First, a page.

I don't watch a lot of television, but when I do it usually isn't very long before I'm bombarded by the inevitable slew of new car commercials. Almost always, these commercials make sure to mention that 0.0% financing is available to "well qualified buyers." That's why it was a bit of a surprise to read the following factoid from an article in USA Today:
Americans' average new-car loan payment hit a record $482 the fourth quarter, and car buyers were paying an average 4.56% for loans, according to researcher Experian Automotive.I wasn't math major but even I can deduce that with the availability of zero percent financing for most makes and models these days, if the AVERAGE new car buyer is paying that much in interest it means many people are paying a far higher rate than that. These are, of course, subprime buyers with bad credit. Without them, I would gather, the automobile industry would be in deep trouble.
The average interest rate, on the other hand, doesn't seem so bad considering the cost of auto loans historically. I remember being charged 12% on my first car loan back in 1990--I was a recent college graduate who hadn't yet established much of a credit history--and that was not an atypical rate back then. It would also be the LAST car loan I ever took out as I vowed not to ever let a bank fleece me like that again.
Yep 4.56% doesn't seem so bad in comparison, until you consider how much the price of new cars has soared in recent years. Here's USA Today again:
What's more, the Experian report shows that the amount borrowed to buy a new car in the fourth quarter hit a record $28,381, up more than $950 from a year ago and a $582 increase from the previous quarter.Furthermore:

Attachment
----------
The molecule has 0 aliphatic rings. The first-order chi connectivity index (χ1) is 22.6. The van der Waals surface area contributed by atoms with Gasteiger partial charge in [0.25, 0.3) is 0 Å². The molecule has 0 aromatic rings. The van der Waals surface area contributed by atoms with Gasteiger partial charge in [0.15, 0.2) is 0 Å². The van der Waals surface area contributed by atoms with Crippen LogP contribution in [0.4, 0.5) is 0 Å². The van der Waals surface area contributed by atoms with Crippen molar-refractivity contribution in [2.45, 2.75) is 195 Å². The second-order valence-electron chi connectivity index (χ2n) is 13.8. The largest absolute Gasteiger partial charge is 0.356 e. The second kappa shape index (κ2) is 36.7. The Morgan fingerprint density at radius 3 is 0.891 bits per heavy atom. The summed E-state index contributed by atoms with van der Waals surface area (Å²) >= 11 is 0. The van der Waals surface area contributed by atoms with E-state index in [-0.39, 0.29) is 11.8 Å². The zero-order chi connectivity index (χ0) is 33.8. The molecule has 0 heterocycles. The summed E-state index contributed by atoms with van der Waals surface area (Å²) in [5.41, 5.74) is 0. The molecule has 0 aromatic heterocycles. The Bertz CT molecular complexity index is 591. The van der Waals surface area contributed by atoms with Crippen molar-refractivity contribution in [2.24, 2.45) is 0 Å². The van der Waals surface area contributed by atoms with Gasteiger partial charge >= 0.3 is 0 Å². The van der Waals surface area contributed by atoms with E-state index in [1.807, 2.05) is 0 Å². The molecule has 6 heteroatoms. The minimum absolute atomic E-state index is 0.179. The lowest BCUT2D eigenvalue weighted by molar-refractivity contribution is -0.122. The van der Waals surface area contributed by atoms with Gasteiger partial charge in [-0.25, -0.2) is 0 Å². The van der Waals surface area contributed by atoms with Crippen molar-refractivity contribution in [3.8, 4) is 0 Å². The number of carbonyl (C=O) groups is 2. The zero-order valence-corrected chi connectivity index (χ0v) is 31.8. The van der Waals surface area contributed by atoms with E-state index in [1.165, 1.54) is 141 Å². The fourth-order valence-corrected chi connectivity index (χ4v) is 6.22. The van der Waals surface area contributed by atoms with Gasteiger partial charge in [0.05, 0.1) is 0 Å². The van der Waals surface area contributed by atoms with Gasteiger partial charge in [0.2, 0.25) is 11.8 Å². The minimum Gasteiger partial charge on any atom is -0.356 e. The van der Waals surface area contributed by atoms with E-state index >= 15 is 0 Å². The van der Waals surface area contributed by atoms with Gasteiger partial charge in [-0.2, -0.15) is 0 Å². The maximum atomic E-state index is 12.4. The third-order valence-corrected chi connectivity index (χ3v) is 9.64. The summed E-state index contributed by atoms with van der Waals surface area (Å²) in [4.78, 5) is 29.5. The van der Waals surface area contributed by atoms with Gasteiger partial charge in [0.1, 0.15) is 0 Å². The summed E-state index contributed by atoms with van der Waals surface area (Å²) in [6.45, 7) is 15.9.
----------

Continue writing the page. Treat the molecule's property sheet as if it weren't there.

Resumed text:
Edmunds.com auto researchers show the average transaction price for a new vehicle in the fourth quarter was $33,352.
That means buyers were making down payments averaging about 15%.
Experian says the average length of a new-car loan in the fourth quarter rose to an average 66 months.Using all this data, I pulled out my trusty calculator and determined that if the average amount borrowed to purchase a new car is $28,381, the average interest rate paid is 4.56% and the average loan length is 5.5 years, then the average amount of interest paid on new car loans is a staggering $7,117, or more than 25% of the cost of the vehicle.
That's over seven grand that the average new car purchaser is pissing away by giving it to a bank, even in these times of supposedly wondrous 0.0% financing. So why are people doing it? USA Today again:
"In most parts of the country, vehicles are viewed as a necessity to everyday life, which is why we continue to see consumers willing to take out larger loans as the average price of vehicles continues to rise," said Melinda Zabritski, Experian's senior director of automotive finance.Given how shitty or completely unavailable public transportation is outside of our major cities, it is true that most Americans cannot get by without access to a car. Where Experian's brain dead mouthpiece gets it wrong is assuming that people have to purchase new cars as opposed to used, or that they have to purchase the more expensive models. In fact, additional data from the very same article shows that used car purchasers are far more likely to buy without financing:
The new-car loan data hits home with most car buyers, because 84% of new vehicle purchases were made with financing. Used, 55.2%.Which says to me that the average used car purchaser is far smarter with their money than the average new car purchaser.
But the most disturbing factoid in the whole article is the fact that the average amount of new car loans has increased by nearly $1,000 in just the past year. Given that incomes for people outside of the top 10% have been flat for many years, that annual rate of growth cannot be sustainable for very long. Which would indicate that American new car sales will begin to decline at some point in the near future...possibly dramatically.
No wonder most Americans hate math so much.
Bonus: "It's all mixed up," indeed